What needs to change in us?

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What needs to change in us?

Changing the way we go about life is not all that difficult. We all do it all the time. We change jobs, states, houses, relationships, lifestyles over and over again as the years go by. But those are, in the main, very superficial changes. Real change is far deeper than that. It is changing the way we look at life that is the stuff of conversion.
 
Metanoia, conversion, is an ancient concept that is deeply embedded in the monastic worldview. Early seekers went to the desert to escape the spiritual aridity of the cities, to concentrate on the things of God. “Flight from the world”—separation from the systems and vitiated values that drove the world around them—became the mark of the true contemplative. To be a contemplative in a world bent on materialism and suffocated with itself, conversion was fundamental. But conversion to what? To deserts? Hardly. The goal was purity of heart, single-mindedness of search, focus of life.
 
We do not need to leave where we are to become contemplative. Otherwise, the Jesus who walked the dusty roads of Galilee surrounded by lepers and children and sick people and disciples and crowds of the curious and the committed was no contemplative either. Jesus the healer, the prophet, the preacher, the teacher, by that standard, was not engrafted into the mind of God. The thought appalls. No, surely contemplation is not a matter of place.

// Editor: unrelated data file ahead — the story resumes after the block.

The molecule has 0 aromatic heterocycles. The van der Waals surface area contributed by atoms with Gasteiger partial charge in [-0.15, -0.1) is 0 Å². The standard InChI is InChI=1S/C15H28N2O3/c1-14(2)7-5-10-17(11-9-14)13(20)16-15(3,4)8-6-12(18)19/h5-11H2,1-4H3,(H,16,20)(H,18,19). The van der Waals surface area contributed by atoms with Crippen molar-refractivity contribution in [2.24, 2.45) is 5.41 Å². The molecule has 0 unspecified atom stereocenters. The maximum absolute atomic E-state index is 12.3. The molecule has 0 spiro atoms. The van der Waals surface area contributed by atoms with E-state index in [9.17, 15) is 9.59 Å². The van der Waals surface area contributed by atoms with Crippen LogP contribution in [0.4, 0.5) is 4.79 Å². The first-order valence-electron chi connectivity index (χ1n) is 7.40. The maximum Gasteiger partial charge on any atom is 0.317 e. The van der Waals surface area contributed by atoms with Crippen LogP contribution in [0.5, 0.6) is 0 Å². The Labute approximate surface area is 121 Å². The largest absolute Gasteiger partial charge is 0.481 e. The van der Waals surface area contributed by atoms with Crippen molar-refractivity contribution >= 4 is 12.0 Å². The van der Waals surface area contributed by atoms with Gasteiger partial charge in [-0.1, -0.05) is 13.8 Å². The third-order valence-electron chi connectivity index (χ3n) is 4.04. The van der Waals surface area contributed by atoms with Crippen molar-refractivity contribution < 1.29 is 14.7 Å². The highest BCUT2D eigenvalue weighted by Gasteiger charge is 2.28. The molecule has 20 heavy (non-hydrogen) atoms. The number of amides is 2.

“Flight from the world” is not about leaving any specific location. “Flight from the world” is about shedding one set of attitudes, one kind of consciousness for another. On the contrary, we simply have to be where we are with a different state of mind. We have to be in the office with the good of the whole world in mind. We have to be on the corporate board with the public at heart. We have to be in the home in a way that has more to do with development than with control.
 
What needs to be changed in us? Anything that makes us the sole center of ourselves. Anything that deludes us into thinking that we are not simply a work in progress, all of those degrees, status, achievements, and power are no substitute for the wisdom that a world full of God everywhere, in everyone, has to teach us.

To become a contemplative, a daily schedule of religious events and practices is not enough. We must begin to do life, to be with people, to accept circumstances, to bring good to evil in ways that speak of the presence of God in every moment.
 
     —from Illuminated Life by Joan Chittister (Orbis)

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Women of the Well-St John the Baptist-Essex, MA

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Women of the Well